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Editor in Chief Mohamed Wadie

Bank of Japan keeps Negative Interest Rates on Hold, Pushes Yen to Plunge


Tue 23 Jan 2024 | 08:19 PM
Taarek Refaat

The Bank of Japan kept monetary policy unchanged while adjusting its economic forecasts; staying on negative interest rates, which led to a decline in the yen price.

The Bank of Japan kept the short-term interest rate at -0.1%, and continued to control the yield curve after the end of its two-day meeting, according to a statement published on Tuesday.

On the other hand, during its quarterly forecast report, the bank reduced its inflation estimates for the fiscal year that begins in April to 2.4% instead of 2.8% previously, meaning that consumer price increases will continue to exceed the 2% target set by the central bank for a longer period, after exceeding this level since April 2022.

The decision was unanimously expected by Bank of Japan watchers polled by Bloomberg, as the major New Year's Day earthquake and a worsening financing scandal that has engulfed Prime Minister Fumio Kishida's ruling party make this an inappropriate timing for the first interest rate hike in Japan since 2007.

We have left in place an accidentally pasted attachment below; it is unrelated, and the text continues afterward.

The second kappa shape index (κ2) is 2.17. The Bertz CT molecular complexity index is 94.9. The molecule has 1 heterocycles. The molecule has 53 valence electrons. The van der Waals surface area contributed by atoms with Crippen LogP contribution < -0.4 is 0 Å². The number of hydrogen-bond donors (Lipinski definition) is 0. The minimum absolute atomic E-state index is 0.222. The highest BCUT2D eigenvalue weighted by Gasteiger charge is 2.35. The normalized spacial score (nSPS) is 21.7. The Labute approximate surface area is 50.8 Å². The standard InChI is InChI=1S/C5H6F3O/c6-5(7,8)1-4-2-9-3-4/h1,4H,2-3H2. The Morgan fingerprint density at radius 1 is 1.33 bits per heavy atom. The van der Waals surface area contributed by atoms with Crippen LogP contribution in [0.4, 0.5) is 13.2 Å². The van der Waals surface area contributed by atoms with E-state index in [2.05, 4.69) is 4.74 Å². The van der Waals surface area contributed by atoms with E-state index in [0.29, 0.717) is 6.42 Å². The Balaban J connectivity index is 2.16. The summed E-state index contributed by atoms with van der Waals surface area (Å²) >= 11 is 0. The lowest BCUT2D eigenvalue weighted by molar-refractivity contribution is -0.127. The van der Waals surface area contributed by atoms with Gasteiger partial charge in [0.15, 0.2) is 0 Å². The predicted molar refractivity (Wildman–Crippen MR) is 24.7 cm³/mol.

By maintaining the current monetary policy, the Bank of Japan will remain the only one in the world that is still applying negative interest rates, while the Federal Reserve and the European Central Bank have indicated their desire to reduce interest rates later this year.

The yen fell against the dollar immediately after the announcement, briefly reaching 148.55 yen to the dollar, before recovering all its losses and reaching 147.86. The yield on 10-year government debt also decreased to 0.635%.

Economists still expect that the Bank of Japan will raise interest rates later this year.